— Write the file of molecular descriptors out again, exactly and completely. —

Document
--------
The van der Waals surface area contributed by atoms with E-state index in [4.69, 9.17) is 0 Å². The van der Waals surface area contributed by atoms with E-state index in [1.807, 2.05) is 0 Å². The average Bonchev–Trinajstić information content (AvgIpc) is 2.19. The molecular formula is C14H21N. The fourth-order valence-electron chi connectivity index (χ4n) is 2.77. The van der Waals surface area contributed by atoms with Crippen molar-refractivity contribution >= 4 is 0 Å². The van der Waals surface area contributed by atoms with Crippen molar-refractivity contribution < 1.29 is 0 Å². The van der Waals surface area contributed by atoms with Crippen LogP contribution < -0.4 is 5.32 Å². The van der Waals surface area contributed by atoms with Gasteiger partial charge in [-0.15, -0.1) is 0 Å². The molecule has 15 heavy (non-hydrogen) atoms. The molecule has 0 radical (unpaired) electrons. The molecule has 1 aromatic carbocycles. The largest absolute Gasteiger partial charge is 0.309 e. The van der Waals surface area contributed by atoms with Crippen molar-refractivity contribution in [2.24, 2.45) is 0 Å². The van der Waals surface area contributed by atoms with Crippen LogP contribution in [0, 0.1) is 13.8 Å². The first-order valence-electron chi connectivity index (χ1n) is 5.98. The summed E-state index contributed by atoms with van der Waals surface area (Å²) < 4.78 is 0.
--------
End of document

The van der Waals surface area contributed by atoms with E-state index in [4.69, 9.17) is 0 Å². The van der Waals surface area contributed by atoms with E-state index in [1.807, 2.05) is 0 Å². The average Bonchev–Trinajstić information content (AvgIpc) is 2.19. The molecular formula is C14H21N. The fourth-order valence-electron chi connectivity index (χ4n) is 2.77. The van der Waals surface area contributed by atoms with Crippen molar-refractivity contribution >= 4 is 0 Å². The van der Waals surface area contributed by atoms with Crippen molar-refractivity contribution < 1.29 is 0 Å². The van der Waals surface area contributed by atoms with Crippen LogP contribution < -0.4 is 5.32 Å². The van der Waals surface area contributed by atoms with Gasteiger partial charge in [-0.15, -0.1) is 0 Å². The molecule has 15 heavy (non-hydrogen) atoms. The molecule has 0 radical (unpaired) electrons. The molecule has 1 aromatic carbocycles. The largest absolute Gasteiger partial charge is 0.309 e. The van der Waals surface area contributed by atoms with Crippen molar-refractivity contribution in [2.24, 2.45) is 0 Å². The van der Waals surface area contributed by atoms with Crippen LogP contribution in [0, 0.1) is 13.8 Å². The first-order valence-electron chi connectivity index (χ1n) is 5.98. The summed E-state index contributed by atoms with van der Waals surface area (Å²) < 4.78 is 0.